By Tanner Kent
The Free Press
Throughout an interview punctuated with observations about serial killers, Rob Zombie’s on-stage pyrotechnics and air hockey, John5 played his guitar.
He picked quietly. The tune was bluegrassy, richly twangy and complex, and hardly distinguishable but for the mellow plucking that escaped into the ear piece of his phone between breaths. It came in fits and starts, sometimes starting over from the beginning, sometimes picking up in the middle of a note as if the melody were running in his mind alongside the answers to my questions.
You must be carrying your guitar right now, I wondered aloud.
“I always do,” said the lead guitarist for Rob Zombie. “I always have my guitar right next to me.”
So, where are you?
“Just laying in bed,” he said. “I’ve got it right here.”
The moment felt like something from “Deliverance,” a scene taken straight from the banks of the Cahulawassee River.
On the surface, all was placidity. John5 plucked bucolically on his instrument. The interviewer scribbled noiselessly with his. The casual afternoon interview proceeded languidly with the musician delivering thoughtful answers in mild tones.
There was no outward indication that in just a few days, John5 would be wearing leather and makeup, wielding his Telecaster like a battle axe during Rob Zombie and Marilyn Manson’s Twins of Evil Tour that stops Tuesday in Mankato.
“It’s a massive, massive show,” John5 said. “Pretty spectacular.”
In case you’re not familiar, concerts for these poster boys of contemporary shock rock are famously over-the-top and unpredictable. Eric Jones, marketing manager for the concert-hosting Verizon Wireless Center, said the show’s pyrotechnics are “out of this world.”
Mankato is the only Minnesota stop on the 38-date tour that includes a national leg followed by a round of international dates beginning in November.
Jones said Rob Zombie’s Mankato concert with Anthrax in 2006 was a success; but he couldn’t think of any other fast explanations for why the tour’s managers gave Mankato, and not the Twin Cities, the first crack at an exclusive tour stop.
“It kind of seems like it would have ‘Twin Cities’ written all over it,” Jones said. “But they brought it to us.”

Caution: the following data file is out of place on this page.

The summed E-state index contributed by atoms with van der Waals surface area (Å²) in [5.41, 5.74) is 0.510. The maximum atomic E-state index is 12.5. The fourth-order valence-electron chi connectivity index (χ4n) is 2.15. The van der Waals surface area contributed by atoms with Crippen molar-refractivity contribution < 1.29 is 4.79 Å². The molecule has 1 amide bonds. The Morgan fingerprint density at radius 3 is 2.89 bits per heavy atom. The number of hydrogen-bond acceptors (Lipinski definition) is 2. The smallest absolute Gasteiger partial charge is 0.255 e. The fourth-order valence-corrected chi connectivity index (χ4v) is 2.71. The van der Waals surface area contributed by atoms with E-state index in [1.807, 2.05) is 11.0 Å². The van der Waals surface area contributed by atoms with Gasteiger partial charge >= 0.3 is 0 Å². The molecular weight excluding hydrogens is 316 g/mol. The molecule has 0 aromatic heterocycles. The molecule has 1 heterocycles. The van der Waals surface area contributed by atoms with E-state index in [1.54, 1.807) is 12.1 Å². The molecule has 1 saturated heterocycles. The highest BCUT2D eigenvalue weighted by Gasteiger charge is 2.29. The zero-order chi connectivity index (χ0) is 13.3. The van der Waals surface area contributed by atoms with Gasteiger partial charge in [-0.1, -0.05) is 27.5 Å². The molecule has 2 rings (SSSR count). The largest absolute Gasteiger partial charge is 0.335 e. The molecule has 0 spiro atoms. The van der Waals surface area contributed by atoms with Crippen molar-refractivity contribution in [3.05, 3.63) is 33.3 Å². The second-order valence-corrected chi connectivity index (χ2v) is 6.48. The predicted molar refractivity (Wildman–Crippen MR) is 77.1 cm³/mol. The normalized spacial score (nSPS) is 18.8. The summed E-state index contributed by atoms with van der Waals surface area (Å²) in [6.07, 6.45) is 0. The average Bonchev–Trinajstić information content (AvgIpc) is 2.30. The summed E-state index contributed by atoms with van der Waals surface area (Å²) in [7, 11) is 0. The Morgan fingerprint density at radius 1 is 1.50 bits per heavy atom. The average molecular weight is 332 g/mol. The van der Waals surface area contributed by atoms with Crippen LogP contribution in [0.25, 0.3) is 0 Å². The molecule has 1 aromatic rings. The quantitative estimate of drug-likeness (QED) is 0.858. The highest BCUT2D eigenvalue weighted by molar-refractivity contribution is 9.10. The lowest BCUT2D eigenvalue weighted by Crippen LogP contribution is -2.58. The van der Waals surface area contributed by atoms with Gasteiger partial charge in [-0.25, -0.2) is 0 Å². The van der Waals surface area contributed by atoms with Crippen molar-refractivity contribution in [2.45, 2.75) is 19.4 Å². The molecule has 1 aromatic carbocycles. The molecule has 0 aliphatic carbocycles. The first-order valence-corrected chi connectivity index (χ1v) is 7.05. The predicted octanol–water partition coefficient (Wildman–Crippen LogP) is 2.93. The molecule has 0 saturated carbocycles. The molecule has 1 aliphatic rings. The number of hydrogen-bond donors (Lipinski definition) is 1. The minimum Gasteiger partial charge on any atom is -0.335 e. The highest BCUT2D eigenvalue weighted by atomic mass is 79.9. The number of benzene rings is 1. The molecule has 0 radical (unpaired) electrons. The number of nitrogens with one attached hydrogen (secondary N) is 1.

Jones added that he had his own somewhat surreal experience with Rob Zombie and John5 back in 2006.
While making the rounds just minutes before the concert was to begin, Jones found the band in what is usually the home locker room for ice hockey games. Though they “looked like something from a horror movie,” Jones said band mates were blasting Buck Owens at top volume.
“That’s one of my favorite stories,” Jones said.
And Rob Zombie has lots of stories to tell.
As a filmmaker, he has produced a handful of gore-soaked, but cleverly derivative horror films. His latest work -- “Lords of Salem,” which debuted to glowing critical reviews during the Toronto Film Festival in September and should be in theaters in 2013 -- tones down the gore in favor of a more surreal cinematic experience.
John5 created the musical score for the film and said he continues to be motivated by Rob Zombie’s creativity.
“Rob is very inspiring to say the least,” he said. “I’m really honored to work with him.”
In addition to films and music, Rob Zombie is also a painter. He provided the cover art for John5’s 2012 instrumental record, “God Told Me To” and is as articulate about his craft as any artist anywhere.
But John5 did get the best of him in a game of air hockey. Though there were no witnesses that fateful day in a movie theater in Rochester, N.Y., John5 swears it’s true.
“I beat him by a point,” he said.
John5 made a name for himself first with Marilyn Manson. He replaced his given name, John Lowery, with a stage persona that includes masks, makeup, skulls, long coats, leather -- all the requisite shock rock accouterments.
After departing from Manson in 2004, John5 joined Rob Zombie where he has remained.
But he’s also an accomplished session player, having compiled an impressive resume of collaborations including significant roles in the solo work of David Lee Roth and Paul Stanley. In addition, he’s released six instrumental albums.
Most of his instrumental discography lands squarely in the hard metal realm. Many song titles contain references to serial killers, a nod to John5’s fascination with those who “make chopping someone up to be just part of their routine.”
But the most recent instrumental release -- this year’s “God Told Me To” -- is an impressively diverse collection that illuminates John5’s broad talents. From unapologetic shredders like “Welcome to Violence,” to flamenco-infused Latin ballads like “Noche Acosador” to ethereal acoustic showcases like “The Castle,” it’s clear John5 could play with just about anybody.
“I have the best of both worlds,” he said. “I’m able to be in this massively huge rock band, and I also have the privilege of doing my own instrumental work.”